“I’m starting to disbelieve what is happening now,” said Sandgren. “But maybe it’s not a dream? He played some really, really great tennis, especially in the fourth-set tie-break. Goodness gracious! I knew I had to take my chances and he, from behind the court, would outlast me. I had to stay aggressive and serve well.”
Having failed to convert one match point opportunity at 6/5 in the fourth set tie-break, Sandgren could easily have folded, but he held his nerve in the deciding set. As the end came into sight, he never wavered – hitting 63 winners, including 20 aces overall for victory.
The World No. 97 became the first player since Alexandr Dolgopolov in 2011 to reach the Australian Open quarter-finals on his main-draw debut. Sandgren had previously travelled to Melbourne on five occasions, but never progressed through the qualifying competition.
Sandgren would ascend to a career-high No. 47 in the ATP Rankings in April, after reaching his first ATP World Tour final in Houston (l. to Johnson).
(3) Marco Cecchinato d. Novak Djokovic 6-3, 7-6(4), 1-6, 7-6(11) – Roland Garros QF
In 2018, Cinderella could be spelled 'Cecchinato'. In an era where the game's elite have dominated the Grand Slams, putting their authoritative stamp on the latter stages of the biggest tournaments, it was time for a party crasher to descend on Roland Garros.
In Marco Cecchinato's career, he owns a total of five match wins at the major level, all of which came at one tournament. You read that right. Having never previously won a Grand Slam match, the Italian completed one of the more improbable runs ever. The World No. 72 laid waste to the field in Paris, stunning 10th seed Pablo Carreno Busta, eighth seed David Goffin and former champion Novak Djokovic en route to the semi-finals.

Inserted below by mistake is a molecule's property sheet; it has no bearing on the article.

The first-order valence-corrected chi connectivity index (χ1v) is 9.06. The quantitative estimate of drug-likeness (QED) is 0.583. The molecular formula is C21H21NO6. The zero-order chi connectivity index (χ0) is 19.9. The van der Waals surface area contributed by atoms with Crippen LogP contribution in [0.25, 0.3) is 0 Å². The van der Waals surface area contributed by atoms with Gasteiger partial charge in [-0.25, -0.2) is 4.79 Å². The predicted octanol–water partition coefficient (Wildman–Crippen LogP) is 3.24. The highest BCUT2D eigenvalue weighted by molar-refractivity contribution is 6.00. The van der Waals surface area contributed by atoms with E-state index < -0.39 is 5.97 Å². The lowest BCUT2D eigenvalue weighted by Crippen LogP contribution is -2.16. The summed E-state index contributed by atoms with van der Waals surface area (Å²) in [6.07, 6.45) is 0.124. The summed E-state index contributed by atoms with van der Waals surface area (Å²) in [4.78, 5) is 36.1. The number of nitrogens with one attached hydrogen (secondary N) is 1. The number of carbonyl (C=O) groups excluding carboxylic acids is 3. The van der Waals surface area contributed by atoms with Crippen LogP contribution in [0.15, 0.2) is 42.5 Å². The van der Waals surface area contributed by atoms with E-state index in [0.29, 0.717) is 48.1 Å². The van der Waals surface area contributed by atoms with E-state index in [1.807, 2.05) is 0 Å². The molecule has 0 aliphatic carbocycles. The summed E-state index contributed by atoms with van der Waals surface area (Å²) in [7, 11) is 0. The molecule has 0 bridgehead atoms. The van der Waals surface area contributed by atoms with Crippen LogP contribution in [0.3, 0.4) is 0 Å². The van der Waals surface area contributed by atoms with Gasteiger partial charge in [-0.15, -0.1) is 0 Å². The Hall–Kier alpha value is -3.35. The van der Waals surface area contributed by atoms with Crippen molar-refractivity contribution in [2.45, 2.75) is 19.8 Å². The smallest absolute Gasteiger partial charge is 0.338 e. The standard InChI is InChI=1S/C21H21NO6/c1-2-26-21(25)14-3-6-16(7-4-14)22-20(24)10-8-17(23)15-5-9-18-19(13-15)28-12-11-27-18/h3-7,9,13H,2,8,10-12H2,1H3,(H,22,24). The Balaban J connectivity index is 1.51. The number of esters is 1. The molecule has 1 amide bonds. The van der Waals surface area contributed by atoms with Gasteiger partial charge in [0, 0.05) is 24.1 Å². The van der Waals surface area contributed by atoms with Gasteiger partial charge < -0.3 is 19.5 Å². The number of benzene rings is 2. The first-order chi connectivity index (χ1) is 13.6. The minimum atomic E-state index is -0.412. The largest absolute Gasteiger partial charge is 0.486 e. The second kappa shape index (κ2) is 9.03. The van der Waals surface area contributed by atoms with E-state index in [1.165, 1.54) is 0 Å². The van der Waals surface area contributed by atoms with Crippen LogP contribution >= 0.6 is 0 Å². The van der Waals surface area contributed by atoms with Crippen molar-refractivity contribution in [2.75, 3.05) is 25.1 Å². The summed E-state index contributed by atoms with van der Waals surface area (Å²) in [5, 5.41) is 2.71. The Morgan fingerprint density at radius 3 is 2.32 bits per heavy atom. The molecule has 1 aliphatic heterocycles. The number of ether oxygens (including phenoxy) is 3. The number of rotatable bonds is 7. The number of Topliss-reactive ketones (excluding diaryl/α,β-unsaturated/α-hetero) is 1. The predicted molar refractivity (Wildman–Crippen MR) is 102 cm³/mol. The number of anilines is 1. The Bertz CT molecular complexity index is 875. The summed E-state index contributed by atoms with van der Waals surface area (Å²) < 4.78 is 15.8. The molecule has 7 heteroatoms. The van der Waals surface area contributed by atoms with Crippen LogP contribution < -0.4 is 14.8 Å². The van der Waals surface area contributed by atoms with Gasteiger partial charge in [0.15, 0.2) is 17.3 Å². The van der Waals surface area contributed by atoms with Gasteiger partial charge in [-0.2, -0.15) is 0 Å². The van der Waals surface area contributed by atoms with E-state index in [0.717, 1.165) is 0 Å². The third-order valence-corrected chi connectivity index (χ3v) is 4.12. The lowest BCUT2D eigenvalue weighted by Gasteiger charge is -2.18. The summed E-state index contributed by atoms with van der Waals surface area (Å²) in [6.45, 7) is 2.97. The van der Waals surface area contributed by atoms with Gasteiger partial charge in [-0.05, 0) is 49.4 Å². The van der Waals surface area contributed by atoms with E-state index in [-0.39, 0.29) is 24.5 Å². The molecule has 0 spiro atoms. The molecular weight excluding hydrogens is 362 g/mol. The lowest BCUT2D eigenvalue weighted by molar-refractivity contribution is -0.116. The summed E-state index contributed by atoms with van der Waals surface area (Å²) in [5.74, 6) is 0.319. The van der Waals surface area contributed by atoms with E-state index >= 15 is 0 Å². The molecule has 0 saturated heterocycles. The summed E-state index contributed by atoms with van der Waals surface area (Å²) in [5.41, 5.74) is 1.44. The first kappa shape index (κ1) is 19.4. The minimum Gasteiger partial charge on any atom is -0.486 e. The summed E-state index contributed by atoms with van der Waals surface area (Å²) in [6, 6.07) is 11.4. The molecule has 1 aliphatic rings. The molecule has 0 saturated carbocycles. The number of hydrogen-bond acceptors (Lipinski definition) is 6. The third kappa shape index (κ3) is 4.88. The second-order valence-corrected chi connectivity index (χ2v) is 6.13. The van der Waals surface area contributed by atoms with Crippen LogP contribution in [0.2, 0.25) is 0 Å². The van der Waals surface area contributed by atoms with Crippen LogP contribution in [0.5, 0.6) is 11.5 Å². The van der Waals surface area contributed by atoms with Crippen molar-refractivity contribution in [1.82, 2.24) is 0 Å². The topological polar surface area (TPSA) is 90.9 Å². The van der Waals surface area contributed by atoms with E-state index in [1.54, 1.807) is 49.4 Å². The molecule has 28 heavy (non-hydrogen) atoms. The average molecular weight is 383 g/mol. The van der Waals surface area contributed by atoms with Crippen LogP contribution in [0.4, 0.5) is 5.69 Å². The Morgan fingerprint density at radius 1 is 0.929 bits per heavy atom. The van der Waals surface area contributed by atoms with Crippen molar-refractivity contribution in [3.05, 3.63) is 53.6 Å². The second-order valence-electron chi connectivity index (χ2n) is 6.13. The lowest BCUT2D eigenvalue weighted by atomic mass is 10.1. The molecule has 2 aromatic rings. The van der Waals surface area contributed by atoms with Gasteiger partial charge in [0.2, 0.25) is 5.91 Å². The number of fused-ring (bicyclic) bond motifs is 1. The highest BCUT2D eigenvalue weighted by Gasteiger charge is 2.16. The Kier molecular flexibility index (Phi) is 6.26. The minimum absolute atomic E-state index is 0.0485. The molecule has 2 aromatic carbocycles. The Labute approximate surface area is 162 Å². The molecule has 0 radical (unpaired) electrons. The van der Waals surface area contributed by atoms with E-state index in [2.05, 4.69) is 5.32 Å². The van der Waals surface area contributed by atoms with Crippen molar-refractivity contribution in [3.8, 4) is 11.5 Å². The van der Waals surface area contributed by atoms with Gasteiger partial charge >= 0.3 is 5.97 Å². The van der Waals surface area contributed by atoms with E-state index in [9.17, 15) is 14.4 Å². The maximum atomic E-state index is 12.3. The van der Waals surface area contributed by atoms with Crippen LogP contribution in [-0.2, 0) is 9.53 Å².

How improbable was Cecchinato's run on the terre battue? He became the lowest-ranked Roland Garros semi-finalist in nearly 20 years, since No. 100 Andrei Medvedev in 1999. And the Palermo native was also the first Italian man to make a Grand Slam semi-final since Corrado Barazzutti at Roland Garros in 1978.
“I'm very, very happy,” Cecchinato said. “When I won my Grand Slam match, I felt good. And match by match, I felt I could win the next round... it's a special moment for me.”
Arguably his biggest achievement of the tournament came in the quarter-finals, when the 26-year-old stayed calm under a cauldron of pressure to dismiss Djokovic in four sets. He prevailed 6-3, 7-6(4), 1-6, 7-6(11) in three hours and 26 minutes. Two days after registering his first Top 10 win over Goffin, he would stun the eventual year-end No. 1. Djokovic was admittedly not competing at his peak just yet, but to defeat the Serbian in the quarter-finals of a Grand Slam requires a special performance.